As part of a summer research project sponsored by the Women and Leadership Archives at Loyola University and the Carolyn Farrell, BVM, Professorship in Women and Leadership, I created an online exhibit exploring how the women of the Chicago Woman’s Club (CWC) shaped ideas about crime and proper womanhood around the turn of the twentieth century. My research yielded troubling questions about the ways in which we historically—and contemporarily—talk about violent femininity.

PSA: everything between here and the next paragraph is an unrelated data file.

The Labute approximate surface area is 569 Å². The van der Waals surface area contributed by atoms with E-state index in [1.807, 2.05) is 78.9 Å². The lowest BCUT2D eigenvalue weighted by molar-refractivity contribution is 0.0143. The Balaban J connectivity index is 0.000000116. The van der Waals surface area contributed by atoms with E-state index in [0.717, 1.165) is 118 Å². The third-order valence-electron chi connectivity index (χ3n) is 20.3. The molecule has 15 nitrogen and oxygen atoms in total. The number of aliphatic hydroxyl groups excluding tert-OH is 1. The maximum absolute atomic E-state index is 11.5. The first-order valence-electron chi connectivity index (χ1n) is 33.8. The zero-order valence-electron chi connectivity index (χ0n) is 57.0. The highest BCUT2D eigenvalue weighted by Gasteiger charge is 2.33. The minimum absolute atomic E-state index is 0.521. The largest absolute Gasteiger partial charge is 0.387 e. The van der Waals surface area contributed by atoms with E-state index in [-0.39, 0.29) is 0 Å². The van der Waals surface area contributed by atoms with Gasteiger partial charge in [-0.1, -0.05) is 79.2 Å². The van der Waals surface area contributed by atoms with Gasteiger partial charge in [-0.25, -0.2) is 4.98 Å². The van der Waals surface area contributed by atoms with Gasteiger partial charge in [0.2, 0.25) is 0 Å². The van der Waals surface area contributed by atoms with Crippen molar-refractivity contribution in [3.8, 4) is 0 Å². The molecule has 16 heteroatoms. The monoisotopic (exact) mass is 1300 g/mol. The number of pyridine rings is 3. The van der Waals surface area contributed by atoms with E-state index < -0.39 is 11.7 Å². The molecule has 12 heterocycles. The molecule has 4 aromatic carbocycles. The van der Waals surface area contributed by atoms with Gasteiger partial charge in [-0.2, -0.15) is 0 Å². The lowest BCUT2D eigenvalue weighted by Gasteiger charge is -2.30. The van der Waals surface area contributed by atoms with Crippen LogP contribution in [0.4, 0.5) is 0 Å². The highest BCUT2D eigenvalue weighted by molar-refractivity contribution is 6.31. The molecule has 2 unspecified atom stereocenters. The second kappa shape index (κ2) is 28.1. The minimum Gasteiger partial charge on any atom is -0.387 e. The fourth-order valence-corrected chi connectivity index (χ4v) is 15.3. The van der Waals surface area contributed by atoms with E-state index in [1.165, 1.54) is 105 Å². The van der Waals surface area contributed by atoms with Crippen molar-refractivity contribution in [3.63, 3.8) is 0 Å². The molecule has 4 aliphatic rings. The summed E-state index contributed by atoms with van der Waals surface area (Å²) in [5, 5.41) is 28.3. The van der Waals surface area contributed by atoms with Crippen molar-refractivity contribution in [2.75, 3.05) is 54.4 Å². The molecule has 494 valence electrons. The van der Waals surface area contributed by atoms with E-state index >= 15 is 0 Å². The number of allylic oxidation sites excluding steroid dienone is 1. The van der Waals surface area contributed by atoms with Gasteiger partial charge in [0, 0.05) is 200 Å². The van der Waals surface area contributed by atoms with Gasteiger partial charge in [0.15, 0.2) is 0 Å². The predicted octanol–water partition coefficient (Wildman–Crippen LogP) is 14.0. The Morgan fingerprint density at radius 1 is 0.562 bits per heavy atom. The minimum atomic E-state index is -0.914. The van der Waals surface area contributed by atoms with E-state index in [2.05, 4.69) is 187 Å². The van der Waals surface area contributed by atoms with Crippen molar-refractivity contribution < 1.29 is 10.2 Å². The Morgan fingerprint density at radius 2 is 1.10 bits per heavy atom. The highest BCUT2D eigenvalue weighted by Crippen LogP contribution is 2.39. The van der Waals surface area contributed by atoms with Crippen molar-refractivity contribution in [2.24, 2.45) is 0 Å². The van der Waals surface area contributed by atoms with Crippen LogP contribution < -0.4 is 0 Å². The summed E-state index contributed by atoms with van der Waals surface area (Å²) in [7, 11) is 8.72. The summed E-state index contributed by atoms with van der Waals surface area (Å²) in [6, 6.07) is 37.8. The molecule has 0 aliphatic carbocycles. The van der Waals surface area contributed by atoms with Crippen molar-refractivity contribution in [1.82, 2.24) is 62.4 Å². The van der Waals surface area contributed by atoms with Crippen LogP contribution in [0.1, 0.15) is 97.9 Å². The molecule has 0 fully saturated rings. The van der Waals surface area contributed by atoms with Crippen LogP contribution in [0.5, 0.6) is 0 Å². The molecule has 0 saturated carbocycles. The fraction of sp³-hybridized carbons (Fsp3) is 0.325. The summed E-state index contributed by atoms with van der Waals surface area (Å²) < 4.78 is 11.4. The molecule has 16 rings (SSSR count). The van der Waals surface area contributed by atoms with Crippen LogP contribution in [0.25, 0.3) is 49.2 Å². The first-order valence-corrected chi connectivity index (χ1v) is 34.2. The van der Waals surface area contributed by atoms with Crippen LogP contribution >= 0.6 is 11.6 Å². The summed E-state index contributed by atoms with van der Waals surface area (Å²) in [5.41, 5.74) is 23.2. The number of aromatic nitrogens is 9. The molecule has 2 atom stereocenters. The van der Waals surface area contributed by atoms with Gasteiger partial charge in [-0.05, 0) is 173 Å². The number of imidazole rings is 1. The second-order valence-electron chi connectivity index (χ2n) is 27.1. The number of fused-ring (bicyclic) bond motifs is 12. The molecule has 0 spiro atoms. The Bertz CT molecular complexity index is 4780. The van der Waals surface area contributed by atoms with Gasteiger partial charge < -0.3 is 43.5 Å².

I encourage you to explore the exhibit for some delightfully colorful language that makes the early Progressive Era an entertaining period of study. In the meantime, here’s the main gist: the white affluent women of the Chicago Woman’s Club considered it within their distinct purview as wives and mothers to protect and reform delinquent children and criminal women in order to make Chicago a better, safer city. Members of the CWC saw criminal women and delinquent children as both causes and victims of urban crime, a perspective which positioned the clubwomen as saviors of the women, children, and the city.